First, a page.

Inside the walls of her kitchen at her childhood home in Guatemala, Evelyn Klohr, the founder of a Washington, D.C.-area bakery called Kakeshionista, was taught a lesson that remains central to her business operations today.

"Baking cakes gave me the confidence to believe in my own brand and now I put my heart into giving my customers something they'll enjoy eating," Klohr said.

While driven to launch her own baking business, pursuing a dream in the culinary arts was economically challenging for Klohr. In the United States, culinary schools can open doors to future careers, but the cost of entry can be upwards of $36,000 a year.

Through a friend, Klohr learned about La Cocina VA, a nonprofit dedicated to providing job training and entrepreneurship development services at a training facility in the Washington, D.C-area.

La Cocina VA's, which translates to "the kitchen" in Spanish, offers its Bilingual Culinary Training program to prepare low-and moderate-income individuals from diverse backgrounds to launch careers in the food industry.

That program gave Klohr the ability to fully immerse herself in the baking industry within a professional kitchen facility and receive training in an array of subjects including culinary skills, food safety, career development and English language classes.

Keep Reading Show less

This article originally appeared on 11.21.16


Photographer Katie Joy Crawford had been battling anxiety for 10 years when she decided to face it straight on by turning the camera lens on herself.

In 2015, Upworthy shared Crawford's self-portraits and our readers responded with tons of empathy. One person said, "What a wonderful way to express what words cannot." Another reader added, "I think she hit the nail right on the head. It's like a constant battle with yourself. I often feel my emotions battling each other."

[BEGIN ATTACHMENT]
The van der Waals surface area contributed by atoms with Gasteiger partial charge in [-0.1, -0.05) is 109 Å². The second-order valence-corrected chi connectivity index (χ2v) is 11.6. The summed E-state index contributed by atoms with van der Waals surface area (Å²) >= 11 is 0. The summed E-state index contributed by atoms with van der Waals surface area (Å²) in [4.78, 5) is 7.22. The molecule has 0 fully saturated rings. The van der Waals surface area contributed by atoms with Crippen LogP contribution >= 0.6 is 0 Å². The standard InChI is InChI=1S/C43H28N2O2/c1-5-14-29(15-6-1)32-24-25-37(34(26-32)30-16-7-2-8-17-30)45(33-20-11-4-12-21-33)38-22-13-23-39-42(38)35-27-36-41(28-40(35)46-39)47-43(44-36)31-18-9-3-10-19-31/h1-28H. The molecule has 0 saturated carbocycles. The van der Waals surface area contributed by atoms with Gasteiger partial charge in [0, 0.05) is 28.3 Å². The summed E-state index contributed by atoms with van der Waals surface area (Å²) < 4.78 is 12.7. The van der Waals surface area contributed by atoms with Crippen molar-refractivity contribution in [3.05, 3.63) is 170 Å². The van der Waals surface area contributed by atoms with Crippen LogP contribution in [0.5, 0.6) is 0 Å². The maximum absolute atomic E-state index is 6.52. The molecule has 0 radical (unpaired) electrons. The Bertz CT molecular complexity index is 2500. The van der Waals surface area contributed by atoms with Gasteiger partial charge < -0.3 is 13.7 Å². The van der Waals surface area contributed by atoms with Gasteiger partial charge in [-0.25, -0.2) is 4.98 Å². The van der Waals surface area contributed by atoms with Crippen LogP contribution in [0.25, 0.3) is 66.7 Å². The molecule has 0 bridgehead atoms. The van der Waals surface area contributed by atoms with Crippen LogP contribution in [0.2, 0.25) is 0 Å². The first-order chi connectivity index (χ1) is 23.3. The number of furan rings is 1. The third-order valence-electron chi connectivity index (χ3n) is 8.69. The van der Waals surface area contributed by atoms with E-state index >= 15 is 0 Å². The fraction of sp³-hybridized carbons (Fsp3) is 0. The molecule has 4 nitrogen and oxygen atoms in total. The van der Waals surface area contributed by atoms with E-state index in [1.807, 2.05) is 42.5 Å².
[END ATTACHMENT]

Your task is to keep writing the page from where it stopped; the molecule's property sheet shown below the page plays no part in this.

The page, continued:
So we wanted to go back and talk to the photographer directly about this soul-baring project.

Keep Reading Show less
True

When a pet is admitted to a shelter it can be a traumatizing experience. Many are afraid of their new surroundings and are far from comfortable showing off their unique personalities. The problem is that's when many of them have their photos taken to appear in online searches.

Chewy, the pet retailer who has dedicated themselves to supporting shelters and rescues throughout the country, recognized the important work of a couple in Tampa, FL who have been taking professional photos of shelter pets to help get them adopted.

"If it's a photo of a scared animal, most people, subconsciously or even consciously, are going to skip over it," pet photographer Adam Goldberg says. "They can't visualize that dog in their home."

Adam realized the importance of quality shelter photos while working as a social media specialist for the Humane Society of Broward County in Fort Lauderdale, Florida.

"The photos were taken top-down so you couldn't see the size of the pet, and the flash would create these red eyes," he recalls. "Sometimes [volunteers] would shoot the photos through the chain-link fences."

That's why Adam and his wife, Mary, have spent much of their free time over the past five years photographing over 1,200 shelter animals to show off their unique personalities to potential adoptive families. The Goldbergs' wonderful work was recently profiled by Chewy in the video above entitled, "A Day in the Life of a Shelter Pet Photographer."